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About the Series: A Civil Rights Agenda for the Next Quarter Century

Date Published: February 21, 2022

In commemoration of its 25th Anniversary, the CRP has launched two large sets of commissioned work. The first is a series on the potential for social change and equity policies in the nation. The second set of studies focuses on California, a vast state whose astonishing diversity foretells the future of the U.S. and whose profound inequality warns that there is much work to be done.

About the Series

A Civil Rights Agenda for the Next Quarter Century

 

The Civil Rights Project was founded in 1996 at Harvard University, during a period of increasingly conservative courts and political movements that were limiting, and sometimes reversing, major civil rights reforms. In 2007 the Project moved to UCLA. Its goal was—and still is—to bring together researchers, lawyers, civil rights advocates and governmental and educational leaders to create a new generation of civil rights research, and communicate what is learned to those who could use it to address the problems of inequality and discrimination. Created a generation after the civil rights revolution of the 1960s, CRP’s vision was to produce new understandings of challenges and research-based evidence on solutions. The Project has always maintained a strong, central focus on equal education and racial change.

We are celebrating our first quarter century by taking a serious look forward—not at the history of the issues, not at the debates over older policies, not at celebrating prior victories but at the needs of the next quarter century. Since the work of civil rights advocates and leaders of color in recent decades has often been about defending threatened, existing rights, we need innovative thinking to address the challenges facing our rapidly changing society. Political leaders often see policy in short two- and four-year election cycles but we decided to look at the upcoming generation. Because researchers are uniquely qualified to think systematically, this series is an attempt to harness the skills of several disciplines, to think deeply about how our society has changed since the civil rights revolution and what the implications are for the future of racial justice.

This effort includes two very large sets of newly commissioned work. The first is a series on the potential for social change and equity policies in the nation. The second set of studies focuses on California, a vast state whose astonishing diversity foretells the future of the U.S. and whose profound inequality warns that there is much work to be done. All these studies will initially be issued as working papers. They will be brought together in statewide conferences and in the U.S. Capitol and, eventually, as two major books, which we hope will help light the way in the coming decades. At each of the major events, scholars will exchange ideas and address questions from each other, from leaders and from the public.

The Civil Rights Project, like the country, is in a period of transition, identifying leadership for its next chapter. We are fortunate to have collaborated with a remarkable network of important scholars across the U.S., who contributed to our work in the last quarter century and continue to do so in this new work. We are also inspired by the nation’s many young people who understand that our future depends on overcoming division. They are committed to constructing new paths to racial justice. We hope these studies open avenues for this critical work, stimulate future scholars and lawyers, and inform policymaking in a society with the unlimited potential of diversity, if it can only figure out how to achieve genuine equality.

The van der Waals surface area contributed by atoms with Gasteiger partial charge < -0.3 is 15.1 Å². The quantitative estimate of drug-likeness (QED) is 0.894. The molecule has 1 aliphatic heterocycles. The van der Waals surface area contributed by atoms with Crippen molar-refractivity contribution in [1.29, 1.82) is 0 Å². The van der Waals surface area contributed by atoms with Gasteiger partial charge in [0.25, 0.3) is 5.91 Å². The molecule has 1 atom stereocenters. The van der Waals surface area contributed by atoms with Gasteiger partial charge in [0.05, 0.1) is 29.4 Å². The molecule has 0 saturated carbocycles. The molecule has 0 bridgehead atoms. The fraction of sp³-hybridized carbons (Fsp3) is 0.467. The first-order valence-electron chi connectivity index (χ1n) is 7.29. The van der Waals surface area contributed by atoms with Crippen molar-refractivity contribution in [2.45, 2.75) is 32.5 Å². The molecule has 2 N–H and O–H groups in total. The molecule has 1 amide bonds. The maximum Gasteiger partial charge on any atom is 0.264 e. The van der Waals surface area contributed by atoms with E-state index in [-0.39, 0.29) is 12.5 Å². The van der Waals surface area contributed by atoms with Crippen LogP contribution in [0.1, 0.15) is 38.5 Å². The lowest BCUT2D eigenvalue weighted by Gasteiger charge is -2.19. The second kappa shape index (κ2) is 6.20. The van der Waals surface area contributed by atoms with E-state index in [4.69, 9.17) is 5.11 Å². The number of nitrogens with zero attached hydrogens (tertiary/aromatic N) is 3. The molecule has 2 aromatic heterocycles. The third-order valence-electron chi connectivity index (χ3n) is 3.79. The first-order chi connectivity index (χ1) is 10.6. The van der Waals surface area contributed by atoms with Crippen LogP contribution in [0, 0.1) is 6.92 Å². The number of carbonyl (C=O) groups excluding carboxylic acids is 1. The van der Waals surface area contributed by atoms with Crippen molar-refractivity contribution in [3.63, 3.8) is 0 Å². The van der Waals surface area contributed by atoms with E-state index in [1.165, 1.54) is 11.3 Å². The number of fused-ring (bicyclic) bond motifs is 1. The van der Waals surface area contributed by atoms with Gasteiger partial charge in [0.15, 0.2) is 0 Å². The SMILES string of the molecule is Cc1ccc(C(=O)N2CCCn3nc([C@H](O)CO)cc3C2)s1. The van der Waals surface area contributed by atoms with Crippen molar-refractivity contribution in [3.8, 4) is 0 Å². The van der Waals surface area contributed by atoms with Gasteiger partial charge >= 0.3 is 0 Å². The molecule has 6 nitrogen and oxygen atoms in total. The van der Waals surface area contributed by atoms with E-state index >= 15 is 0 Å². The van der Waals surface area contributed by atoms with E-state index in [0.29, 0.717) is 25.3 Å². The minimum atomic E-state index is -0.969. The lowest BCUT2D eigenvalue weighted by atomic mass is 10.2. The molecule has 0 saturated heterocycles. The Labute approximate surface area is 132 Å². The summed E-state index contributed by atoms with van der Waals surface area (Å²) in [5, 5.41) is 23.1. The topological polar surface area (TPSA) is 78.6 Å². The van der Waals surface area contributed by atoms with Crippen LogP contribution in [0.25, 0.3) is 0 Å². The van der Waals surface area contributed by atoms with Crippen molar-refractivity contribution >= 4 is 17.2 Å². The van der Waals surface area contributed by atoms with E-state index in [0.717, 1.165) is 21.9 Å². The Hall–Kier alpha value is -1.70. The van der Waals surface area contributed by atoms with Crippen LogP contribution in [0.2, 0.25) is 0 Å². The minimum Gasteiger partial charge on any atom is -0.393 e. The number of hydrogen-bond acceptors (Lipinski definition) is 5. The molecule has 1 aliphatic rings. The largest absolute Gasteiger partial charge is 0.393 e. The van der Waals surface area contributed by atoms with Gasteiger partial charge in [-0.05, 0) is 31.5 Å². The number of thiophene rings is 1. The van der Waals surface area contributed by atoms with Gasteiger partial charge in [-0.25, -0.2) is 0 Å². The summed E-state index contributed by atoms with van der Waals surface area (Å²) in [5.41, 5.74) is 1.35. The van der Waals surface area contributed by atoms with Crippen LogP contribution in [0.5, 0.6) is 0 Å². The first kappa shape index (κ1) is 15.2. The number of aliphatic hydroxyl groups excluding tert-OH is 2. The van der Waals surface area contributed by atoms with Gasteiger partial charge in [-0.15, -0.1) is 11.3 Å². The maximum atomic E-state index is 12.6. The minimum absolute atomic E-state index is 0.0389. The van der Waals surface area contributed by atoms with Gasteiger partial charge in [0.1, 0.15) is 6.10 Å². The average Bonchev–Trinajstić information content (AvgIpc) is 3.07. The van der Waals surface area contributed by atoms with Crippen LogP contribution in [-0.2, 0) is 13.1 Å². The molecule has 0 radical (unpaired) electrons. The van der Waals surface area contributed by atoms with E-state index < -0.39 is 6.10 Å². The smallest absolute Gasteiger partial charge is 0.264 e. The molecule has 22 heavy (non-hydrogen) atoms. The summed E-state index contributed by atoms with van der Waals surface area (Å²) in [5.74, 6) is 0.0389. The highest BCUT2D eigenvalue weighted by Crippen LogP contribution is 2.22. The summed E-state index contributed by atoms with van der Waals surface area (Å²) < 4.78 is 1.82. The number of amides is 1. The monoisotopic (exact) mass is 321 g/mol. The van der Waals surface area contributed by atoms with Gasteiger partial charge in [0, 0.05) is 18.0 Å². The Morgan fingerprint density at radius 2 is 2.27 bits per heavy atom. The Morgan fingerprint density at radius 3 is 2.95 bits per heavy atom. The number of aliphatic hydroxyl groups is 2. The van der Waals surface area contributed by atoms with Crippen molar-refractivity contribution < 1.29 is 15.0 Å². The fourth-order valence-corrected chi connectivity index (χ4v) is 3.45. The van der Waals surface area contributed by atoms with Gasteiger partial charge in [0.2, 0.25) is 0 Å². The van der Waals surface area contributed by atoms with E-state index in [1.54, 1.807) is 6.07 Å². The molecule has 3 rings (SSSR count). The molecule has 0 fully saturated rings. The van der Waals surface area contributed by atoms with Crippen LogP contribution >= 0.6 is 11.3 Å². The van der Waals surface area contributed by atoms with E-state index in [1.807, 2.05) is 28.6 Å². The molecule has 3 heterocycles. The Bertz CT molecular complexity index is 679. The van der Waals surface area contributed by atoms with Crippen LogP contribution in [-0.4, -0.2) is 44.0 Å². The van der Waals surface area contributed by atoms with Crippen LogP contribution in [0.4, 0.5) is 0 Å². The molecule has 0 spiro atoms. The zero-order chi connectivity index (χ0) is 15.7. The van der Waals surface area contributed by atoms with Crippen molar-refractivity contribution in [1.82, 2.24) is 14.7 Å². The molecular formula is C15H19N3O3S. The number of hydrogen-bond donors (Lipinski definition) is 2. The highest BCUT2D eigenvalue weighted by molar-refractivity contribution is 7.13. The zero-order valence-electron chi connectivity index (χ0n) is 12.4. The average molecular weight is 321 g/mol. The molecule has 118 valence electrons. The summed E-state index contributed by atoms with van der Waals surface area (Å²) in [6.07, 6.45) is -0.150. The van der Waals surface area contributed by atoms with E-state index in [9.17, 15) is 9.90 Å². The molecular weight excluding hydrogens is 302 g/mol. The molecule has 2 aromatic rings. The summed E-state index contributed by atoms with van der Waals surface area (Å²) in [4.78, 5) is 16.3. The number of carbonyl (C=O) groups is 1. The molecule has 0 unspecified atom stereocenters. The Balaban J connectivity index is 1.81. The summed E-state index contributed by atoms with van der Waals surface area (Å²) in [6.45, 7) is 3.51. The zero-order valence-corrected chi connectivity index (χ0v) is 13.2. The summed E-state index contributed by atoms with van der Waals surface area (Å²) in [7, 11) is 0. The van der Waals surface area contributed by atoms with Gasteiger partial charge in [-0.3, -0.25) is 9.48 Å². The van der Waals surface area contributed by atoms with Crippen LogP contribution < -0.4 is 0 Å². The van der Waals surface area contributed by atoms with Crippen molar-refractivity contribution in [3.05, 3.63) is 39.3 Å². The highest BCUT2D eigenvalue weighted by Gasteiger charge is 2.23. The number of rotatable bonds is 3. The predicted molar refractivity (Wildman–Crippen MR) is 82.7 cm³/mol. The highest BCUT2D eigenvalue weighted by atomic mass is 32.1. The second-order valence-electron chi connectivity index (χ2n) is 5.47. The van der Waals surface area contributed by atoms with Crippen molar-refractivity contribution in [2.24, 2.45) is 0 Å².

-Gary Orfield and Patricia Gándara

Co-directors, UCLA Civil Rights Project/Proyecto Derechos Civiles

 
 

PAPERS IN THE SERIES

 
 SERIES 1:  NATIONAL

The Role of Standardized Tests in College Admissions,” by Rebecca Zwick, June 8, 2023
 
 “Bilingual Education and America’s Future: Evidence and Pathways,” by Lorna Porter, Manuel Chavez Cano and Ilana Umansky, June 15, 2023
 
 

"Racial Reckoning and the Role of Schooling:  Exploring the Potential of Integrated Classrooms and Liberatory Pedagogies," by Suneal Kolluri, Liane I. Hypolite, Alexis Patterson, Kimberly Young, September 27, 2023

"The Changing Racial and Ethnic Composition of the School-Age Population in the U.S.," by Jennifer Van Hook, Alain Bélanger, Patrick Sabourin and Nicolas Patoine Hamel, November 30, 2023

"American Indian and Alaska Native Populations: Envisioning the Future," by Carolyn A. Liebler, November 30, 2023

Understanding Suburban School Segregation: Toward a Renewed Civil Rights Agenda,” by Erica Frankenberg and Genevieve Siegel Hawley, February 22, 2024




SERIES 2:  CALIFORNIA

The Potential of California’s Community College Baccalaureate for Closing Racial Equity Gaps,” by Cecilia Rios-Aguilar, Marcela G. Cuéllar, Nidia Bañuelos, Austin Lyke, Davis Vo, April 6, 2023 

"Gentrification and Schools:  Challenges, Opportunities and Policy Options,”  by Kfir Mordechay, David Mickey-Pabelloand Jennifer B. Ayscue, November 15,2023.

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